The Lady in the Lake

A dispatch from the coast of Malaysia

By / March 2014

“Fifteen minutes to Pulau Danyang,” Basuki, the Malay boatman informed us, “fifteen minutes to the Island of the Pregnant Maiden.” Immediately he increased the throttle. The noise of the motor and wind quickly silenced any attempt at conversation, leaving us to mull over Basuki’s words. Thick tropical foliage blanketed this archipelago of 99 islands off the northwest coast of Malaysia in the Malacca Strait. We passed craggy cliffs, at the base of which yawned the mouths of underwater caves.

As we came upon a large island of towering hills, Basuki killed the motor. Stretching out his arm, he pointed to the ridges. “These hills form the shape of a pregnant women,” Basuki said. “She lies on her back, hiding a freshwater lake behind her. You can see her shape there.” As he pointed, I could indeed make out the shape of the woman, reclining comfortably, her hands folded placidly over her heart.

“Many people believe that the ridgeline is an image of a heavenly princess named Manbang Sari,” Basuki continued. “She and her maidens would come to enjoy the beauty of a small pure lake. Legend tells of how she met a local man named Mat Teja. On the shores of the lake, they fell in love. They were married and she conceived a son.” I waited to hear more. The story seemed unfinished, but our guide only turned the boat towards Maiden’s Island.

We disembarked on the vacant pier. As if in greeting, fiddler crabs waved their oversized claws. With no one on the quay but monkeys eyeing us for food, we made our way into the dense rain forest and up a granite stairway. The climb led to the top of a boulder-crested ridge, then down a twisting, narrow set of stone stairs to the Tasik Dayang Beranak (Lake of the Born Maiden). A pontoon pier floated in the water. Enormous trees ringed the shore. On the far side of the lake, the rain-forested ridges swelled into a thousand-foot mountain of green.

A plaque by the dock gave me the rest of the Pregnant Maiden story. It turned out the couple had married and given birth to a son, who died seven days later. “Having reconciled with their misfortune,” it read, “they placed their dead son’s body to the depths of the lake.” The plaque told of how the couple’s departed child eventually took the form an albino crocodile that became the lake’s guardian. According to the legend, “only those who are pure of heart are able to see it.” I peered into the lake and, seeing nothing, leapt into the emerald water.

I tried to touch the bottom, but as I swam farther and farther down, it became clear that this bowl between hills and mountains had no shallow end. Reemerging from the depths, I looked toward my wife and kids, who were now in the water, too. My thoughts returned to the words I had read earlier: “Saddened by the loss of her own child, the princess returned to heaven, never to return to the island. Legend maintains that before she left, she blessed the waters of the lake to be source of healing for women who could not bear children. All that was required was a dip in the lake.”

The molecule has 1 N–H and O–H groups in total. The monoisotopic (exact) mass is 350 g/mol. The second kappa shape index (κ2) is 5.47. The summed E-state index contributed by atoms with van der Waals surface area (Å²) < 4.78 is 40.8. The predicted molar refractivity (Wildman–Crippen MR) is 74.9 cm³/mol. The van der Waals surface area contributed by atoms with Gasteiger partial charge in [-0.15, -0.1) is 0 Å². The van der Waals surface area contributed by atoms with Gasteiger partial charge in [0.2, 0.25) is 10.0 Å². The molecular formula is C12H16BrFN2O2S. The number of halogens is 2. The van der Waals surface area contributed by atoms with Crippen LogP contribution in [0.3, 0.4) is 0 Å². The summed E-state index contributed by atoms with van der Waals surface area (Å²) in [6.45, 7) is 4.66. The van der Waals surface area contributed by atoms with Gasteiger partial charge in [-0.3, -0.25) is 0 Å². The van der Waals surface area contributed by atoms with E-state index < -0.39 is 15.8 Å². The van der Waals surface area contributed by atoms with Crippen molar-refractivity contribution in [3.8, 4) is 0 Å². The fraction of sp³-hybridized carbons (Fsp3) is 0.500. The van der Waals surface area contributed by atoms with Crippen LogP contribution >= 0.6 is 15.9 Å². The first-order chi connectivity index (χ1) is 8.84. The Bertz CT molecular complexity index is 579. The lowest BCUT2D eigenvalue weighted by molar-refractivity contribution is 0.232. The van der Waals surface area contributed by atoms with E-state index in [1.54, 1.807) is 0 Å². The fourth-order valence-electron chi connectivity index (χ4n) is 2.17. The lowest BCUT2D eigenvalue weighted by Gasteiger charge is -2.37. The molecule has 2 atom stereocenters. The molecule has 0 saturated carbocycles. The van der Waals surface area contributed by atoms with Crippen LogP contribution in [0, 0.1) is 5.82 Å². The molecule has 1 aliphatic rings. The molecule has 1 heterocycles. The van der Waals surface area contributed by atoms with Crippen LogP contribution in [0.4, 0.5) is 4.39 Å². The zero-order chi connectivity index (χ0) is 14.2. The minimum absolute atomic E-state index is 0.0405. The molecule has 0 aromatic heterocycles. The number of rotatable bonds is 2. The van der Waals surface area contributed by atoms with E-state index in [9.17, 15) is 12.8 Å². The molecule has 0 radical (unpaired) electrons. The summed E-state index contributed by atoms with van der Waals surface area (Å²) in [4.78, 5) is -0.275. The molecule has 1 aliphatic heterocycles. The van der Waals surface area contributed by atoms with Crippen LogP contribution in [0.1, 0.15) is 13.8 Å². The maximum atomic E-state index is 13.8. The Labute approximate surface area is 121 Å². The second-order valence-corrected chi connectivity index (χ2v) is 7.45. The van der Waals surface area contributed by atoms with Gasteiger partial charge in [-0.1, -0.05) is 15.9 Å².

For many years, barren Malay women have come to this lake with the hope that the waters might grant them fertility. The pilgrimage has been spurred on by the account of a Malay woman, who, though barren for twenty years, reportedly conceived a child after swimming in the lake.

Late in the afternoon we returned to the beach harbor. I asked Basuki if there were any legends associated with the main island of Langkawi. “Many years ago,” he began, “a maiden named Mashuri arrived from Phunket with her family, seeking a new life. She was the most beautiful woman on the island. Many men wanted her as for their wife.”

Mashuri, the story went, married a warrior named Wan Darus. Soon thereafter the jealous wife of the village chief started a rumor that Mashuri had committed adultery. Standing trial before the whole village, Mashuri maintained her innocence but was pronounced guilty and sentenced to death. At her execution, she was tied to a tree and stabbed in the heart with a dagger. When the blade pierced her chest, white blood streamed from her wound. The villagers took this to be a sign of her innocence, but the wound proved to be fatal.

With her dying breath, she cursed the island with bad luck for the next seven generations for the injustice committed to her. “Cursed?” I asked. “Do you really think it was cursed?”

“So it seemed for many generations.” Bashuki replied. “Not long after Mashuri’s death, our island was invaded. Our crops failed many times and the people of the island were very poor.”

From where I stood at the beach, I could see modern resorts, private marinas, and new homes emerging from the unspoiled forests. “So, I suppose things have now changed for the better?” He looked at me and grinned. “The seventh generation,” he said, “just passed.”

 

Scott Robertson is a travel writer living in India.

 

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